Life is tough for the broken kids of Long Street

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By MATT MEDVEDpage_7967783

Weaving through the gaps in the constant stream of tourists that walk down Long Street, Lwando “Popeye” Nwalpo is on autopilot.

With 10 of his 17 years spent scrounging on the Cape Town streets, Nwalpo has the routine down to an art form. His frame, small for his age, is draped in a ragged beige coat from which his large smile protrudes. He flags down a passing couple with a thumbs-up gesture and a checkerboard grin. A brief chat rewards him with a R2 coin.

“When approaching people, I usually start with geography,” says Nwalpo.

“I ask, ‘where are you from?’ I try to be honest.”

Nwalpo says he learned the approach from other children and adults he met on the streets. He had to learn quickly after travelling cross-country from Soweto in 1997 with his mother, drawn by the promise of a job and a place to stay with a family friend.

But the promise fell through. Nwalpo’s mother began working as a parking guard on Kloof Street, the intersecting avenue with Long that has become both where the family works and sleeps. Nwalpo says they have been saving for bus fare back to Johannesburg since a cardboard box became their bed.

“Too old,” says Nwalpo when asked his mother’s age. “She relies on me now.”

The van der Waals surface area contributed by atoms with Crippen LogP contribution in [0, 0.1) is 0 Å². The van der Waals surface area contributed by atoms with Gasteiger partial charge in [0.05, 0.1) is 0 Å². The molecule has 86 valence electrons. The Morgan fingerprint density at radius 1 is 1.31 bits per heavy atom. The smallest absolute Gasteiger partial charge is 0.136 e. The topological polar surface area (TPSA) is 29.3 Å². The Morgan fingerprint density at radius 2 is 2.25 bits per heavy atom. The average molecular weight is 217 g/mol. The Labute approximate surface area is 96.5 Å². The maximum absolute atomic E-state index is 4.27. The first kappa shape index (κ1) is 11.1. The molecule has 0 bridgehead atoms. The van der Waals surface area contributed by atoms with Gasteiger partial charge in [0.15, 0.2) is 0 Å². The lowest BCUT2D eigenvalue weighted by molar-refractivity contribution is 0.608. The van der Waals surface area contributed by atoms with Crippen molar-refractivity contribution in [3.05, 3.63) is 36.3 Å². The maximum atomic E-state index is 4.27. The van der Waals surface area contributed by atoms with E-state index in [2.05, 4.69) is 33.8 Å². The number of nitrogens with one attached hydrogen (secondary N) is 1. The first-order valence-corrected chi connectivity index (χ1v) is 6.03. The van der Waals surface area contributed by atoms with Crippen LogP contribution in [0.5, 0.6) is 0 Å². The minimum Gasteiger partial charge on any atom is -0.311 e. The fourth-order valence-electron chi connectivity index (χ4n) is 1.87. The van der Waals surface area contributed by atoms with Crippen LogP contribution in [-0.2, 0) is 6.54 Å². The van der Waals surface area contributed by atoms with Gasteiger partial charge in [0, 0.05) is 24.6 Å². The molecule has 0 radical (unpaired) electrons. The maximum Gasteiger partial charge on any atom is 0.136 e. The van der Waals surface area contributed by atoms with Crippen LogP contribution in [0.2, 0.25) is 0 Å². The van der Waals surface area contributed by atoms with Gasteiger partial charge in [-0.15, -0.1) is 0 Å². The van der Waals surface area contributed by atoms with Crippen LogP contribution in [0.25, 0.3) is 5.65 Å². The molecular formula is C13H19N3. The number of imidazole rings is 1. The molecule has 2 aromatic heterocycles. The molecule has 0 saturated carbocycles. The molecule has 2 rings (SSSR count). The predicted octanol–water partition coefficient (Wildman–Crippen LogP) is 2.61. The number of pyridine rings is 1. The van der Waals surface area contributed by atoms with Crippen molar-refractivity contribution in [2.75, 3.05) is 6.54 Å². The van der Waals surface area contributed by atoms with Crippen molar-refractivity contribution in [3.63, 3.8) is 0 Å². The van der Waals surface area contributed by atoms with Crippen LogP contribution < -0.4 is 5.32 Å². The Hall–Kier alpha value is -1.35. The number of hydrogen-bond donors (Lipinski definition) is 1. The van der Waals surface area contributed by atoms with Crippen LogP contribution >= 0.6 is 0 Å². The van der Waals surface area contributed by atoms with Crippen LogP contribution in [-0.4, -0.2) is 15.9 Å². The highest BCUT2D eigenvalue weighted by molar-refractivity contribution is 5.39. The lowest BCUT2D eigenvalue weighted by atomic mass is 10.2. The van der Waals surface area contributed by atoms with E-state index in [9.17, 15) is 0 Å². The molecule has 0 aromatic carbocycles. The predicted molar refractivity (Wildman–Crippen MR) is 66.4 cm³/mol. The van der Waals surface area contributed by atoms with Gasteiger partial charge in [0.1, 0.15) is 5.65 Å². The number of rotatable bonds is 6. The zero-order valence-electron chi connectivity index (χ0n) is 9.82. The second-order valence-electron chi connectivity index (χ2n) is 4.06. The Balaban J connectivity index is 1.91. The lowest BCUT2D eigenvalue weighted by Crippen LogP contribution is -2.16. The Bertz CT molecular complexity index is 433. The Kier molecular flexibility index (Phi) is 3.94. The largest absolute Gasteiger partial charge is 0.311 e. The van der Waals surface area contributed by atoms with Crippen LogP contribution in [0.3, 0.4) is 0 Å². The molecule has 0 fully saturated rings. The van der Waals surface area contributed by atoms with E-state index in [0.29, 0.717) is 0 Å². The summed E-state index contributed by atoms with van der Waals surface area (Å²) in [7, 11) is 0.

On an average day, Nwalpo wakes up between 10am and noon and roams the street begging until midnight, though he stays out later on weekends.

He says the nights are the most lucrative because of the active nightlife, and on a good night he will take in as much as R80. But nights vary, and on this particular night he claims he has only been able to wangle the R2 from the couple earlier.

He usually confines his activities to Long Street and its immediate area because other areas are governed by unwritten turf rules.

“Long Street is anyone’s game,” he says.

“But in other areas I have been threatened by street kid gangs. I don’t want any trouble, I don’t fight.”

Besides rival factions, Long Street children must also brave freeloading security guards. Nwalpo says many demand “taxes” of R2 or R4 and threaten to kick them off the streets if they do not comply.

“I don’t pay the security guards, though a lot of the other kids do,” says Nwalpo, glaring at the guard by the door of the Long Street Superette.

“I work hard for my money.”

The Long Street security guards have a different take on their interactions with the street children.

“We are supposed to chase them away but it’s hard to do it every day,” says a security guard who has been assigned to Long Street for two months.

“We usually just let them do what they do.”

He says sometimes preventing street children from pestering pedestrians for “small change” is in their best interests.

“Sometimes they hassle the passers-by and people don’t like it,” he says.

“They are going to get hurt if they keep doing it. By chasing them off, we’re protecting them.”

He also denies ever taking money from the children and glares at Nwalpo, who remains silent.